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Re: Differences between Satan, Lucifer, and The Devil

Postby TheSpoonyOne » Thu Feb 07, 2013 1:55 am

Uman wrote:
TheSpoonyOne wrote:
Uman wrote:They can change the words around all they want but the Truth is in the symbolism, can't hide what you can't see. But don't take my word for it, in fact don't take anyone's word for it until you discover it for *yourself




*that would include crazed fundy occultists with da morals ;)


Well personally, I believe in the three entities theory, but have no proof. I wanted to get a sense others thought on the subject. And I am definitely not going to try to communicate with them until I gain more experience in Magick. Specifically banishing.



A very responsible and prudent approach.


Actually, I'm just not fond of the thought of getting killed... Or having my soul torn to pieces... Or subjected to torture, via Rebecca Black's singing... Or all three. I'm not sure what I would be dealing with, so I decided. TO leave it be. In my experience, curiosity kills a lot more than cats.
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Re: Differences between Satan, Lucifer, and The Devil

Postby Uman » Thu Feb 07, 2013 3:57 am

TheSpoonyOne wrote:
Actually, I'm just not fond of the thought of getting killed... Or having my soul torn to pieces... Or subjected to torture, via Rebecca Black's singing... Or all three. I'm not sure what I would be dealing with, so I decided. TO leave it be. In my experience, curiosity kills a lot more than cats.


That's funny. [grin2] Apparently it's something you never get used to, getting killed that is.

On a more serious note, i met a young man in my travels who thought it might be cool or fun to summon demons while drinking and getting high. He had no magic training whatsoever. He went through half a grimoire [not sure which one]. He said nothing happened immediately it was gradual change. First he started to become paranoid and began believing that people were out to get him. It was a feeling of continual anxiety. Then he began to visualize images of brutality like faces which had been destroyed through physical violence these images would be accompanied by surges in adrenaline and he thought at some of those moments that he could literally rip someones heart out and gorge himself on the flesh. He told me that he thought he was going to hurt his family so he left his home and took to the streets to protect them. He also said that he felt like he needed to hide from people out of fear that they would hurt him or he would hurt them - these feelings all the while accompanied by a paranoic anxiety. I only interacted with this guy for a few days and the last i saw him he was talking to pigeons and chasing them around on the sidewalk.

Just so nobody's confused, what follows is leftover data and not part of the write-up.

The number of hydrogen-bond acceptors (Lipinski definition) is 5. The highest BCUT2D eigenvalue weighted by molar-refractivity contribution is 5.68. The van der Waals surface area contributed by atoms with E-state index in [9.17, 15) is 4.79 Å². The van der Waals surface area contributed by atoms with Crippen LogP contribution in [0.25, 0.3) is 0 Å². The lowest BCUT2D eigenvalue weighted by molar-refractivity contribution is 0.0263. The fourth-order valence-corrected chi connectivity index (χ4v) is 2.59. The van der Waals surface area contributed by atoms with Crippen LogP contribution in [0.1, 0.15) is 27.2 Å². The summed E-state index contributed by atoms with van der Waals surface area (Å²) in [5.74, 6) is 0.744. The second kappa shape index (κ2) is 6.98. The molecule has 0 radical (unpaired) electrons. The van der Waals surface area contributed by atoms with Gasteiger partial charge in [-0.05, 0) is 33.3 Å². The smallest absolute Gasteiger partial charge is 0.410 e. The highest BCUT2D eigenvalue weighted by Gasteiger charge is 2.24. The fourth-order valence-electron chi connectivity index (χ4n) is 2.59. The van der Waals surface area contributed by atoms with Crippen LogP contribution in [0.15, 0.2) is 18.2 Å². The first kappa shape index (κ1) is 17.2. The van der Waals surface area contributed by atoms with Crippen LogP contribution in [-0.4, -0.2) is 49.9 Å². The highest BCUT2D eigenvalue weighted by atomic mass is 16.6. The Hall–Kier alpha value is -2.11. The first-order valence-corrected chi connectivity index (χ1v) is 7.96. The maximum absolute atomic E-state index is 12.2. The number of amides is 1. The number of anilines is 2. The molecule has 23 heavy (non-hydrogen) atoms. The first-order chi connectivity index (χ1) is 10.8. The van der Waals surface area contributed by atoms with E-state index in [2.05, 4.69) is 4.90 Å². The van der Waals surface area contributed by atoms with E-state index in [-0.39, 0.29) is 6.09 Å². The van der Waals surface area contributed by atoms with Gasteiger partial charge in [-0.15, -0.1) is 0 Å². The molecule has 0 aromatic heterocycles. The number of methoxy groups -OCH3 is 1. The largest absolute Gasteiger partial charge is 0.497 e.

The moral of the story is don't open any doors you can't close.
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Re: Differences between Satan, Lucifer, and The Devil

Postby TheSpoonyOne » Thu Feb 07, 2013 4:36 am

Uman wrote:
TheSpoonyOne wrote:
Actually, I'm just not fond of the thought of getting killed... Or having my soul torn to pieces... Or subjected to torture, via Rebecca Black's singing... Or all three. I'm not sure what I would be dealing with, so I decided. TO leave it be. In my experience, curiosity kills a lot more than cats.


That's funny. [grin2] Apparently it's something you never get used to, getting killed that is.

On a more serious note, i met a young man in my travels who thought it might be cool or fun to summon demons while drinking and getting high. He had no magic training whatsoever. He went through half a grimoire [not sure which one]. He said nothing happened immediately it was gradual change. First he started to become paranoid and began believing that people were out to get him. It was a feeling of continual anxiety. Then he began to visualize images of brutality like faces which had been destroyed through physical violence these images would be accompanied by surges in adrenaline and he thought at some of those moments that he could literally rip someones heart out and gorge himself on the flesh. He told me that he thought he was going to hurt his family so he left his home and took to the streets to protect them. He also said that he felt like he needed to hide from people out of fear that they would hurt him or he would hurt them - these feelings all the while accompanied by a paranoic anxiety. I only interacted with this guy for a few days and the last i saw him he was talking to pigeons and chasing them around on the sidewalk.